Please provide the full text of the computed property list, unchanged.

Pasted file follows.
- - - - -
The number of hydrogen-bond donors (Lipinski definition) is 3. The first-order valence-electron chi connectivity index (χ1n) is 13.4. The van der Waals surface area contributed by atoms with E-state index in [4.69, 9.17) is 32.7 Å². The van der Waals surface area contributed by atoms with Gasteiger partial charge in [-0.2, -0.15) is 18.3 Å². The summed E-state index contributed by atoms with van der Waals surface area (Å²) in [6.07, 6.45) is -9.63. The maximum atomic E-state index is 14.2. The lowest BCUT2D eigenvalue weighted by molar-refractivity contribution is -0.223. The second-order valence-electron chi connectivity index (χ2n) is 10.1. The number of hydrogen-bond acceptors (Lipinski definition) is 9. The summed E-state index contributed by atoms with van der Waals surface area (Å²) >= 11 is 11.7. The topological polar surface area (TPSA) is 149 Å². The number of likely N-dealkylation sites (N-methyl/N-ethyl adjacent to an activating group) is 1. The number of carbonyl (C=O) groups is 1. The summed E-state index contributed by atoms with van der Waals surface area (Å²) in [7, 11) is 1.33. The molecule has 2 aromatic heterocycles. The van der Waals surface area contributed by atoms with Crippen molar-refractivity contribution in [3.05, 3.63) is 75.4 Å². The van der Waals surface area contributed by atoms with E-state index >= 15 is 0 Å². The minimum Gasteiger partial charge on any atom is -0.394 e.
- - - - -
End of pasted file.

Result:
The number of hydrogen-bond donors (Lipinski definition) is 3. The first-order valence-electron chi connectivity index (χ1n) is 13.4. The van der Waals surface area contributed by atoms with E-state index in [4.69, 9.17) is 32.7 Å². The van der Waals surface area contributed by atoms with Gasteiger partial charge in [-0.2, -0.15) is 18.3 Å². The summed E-state index contributed by atoms with van der Waals surface area (Å²) in [6.07, 6.45) is -9.63. The maximum atomic E-state index is 14.2. The lowest BCUT2D eigenvalue weighted by molar-refractivity contribution is -0.223. The second-order valence-electron chi connectivity index (χ2n) is 10.1. The number of hydrogen-bond acceptors (Lipinski definition) is 9. The summed E-state index contributed by atoms with van der Waals surface area (Å²) >= 11 is 11.7. The topological polar surface area (TPSA) is 149 Å². The number of likely N-dealkylation sites (N-methyl/N-ethyl adjacent to an activating group) is 1. The number of carbonyl (C=O) groups is 1. The summed E-state index contributed by atoms with van der Waals surface area (Å²) in [7, 11) is 1.33. The molecule has 2 aromatic heterocycles. The van der Waals surface area contributed by atoms with Crippen molar-refractivity contribution in [3.05, 3.63) is 75.4 Å². The van der Waals surface area contributed by atoms with E-state index >= 15 is 0 Å². The minimum Gasteiger partial charge on any atom is -0.394 e.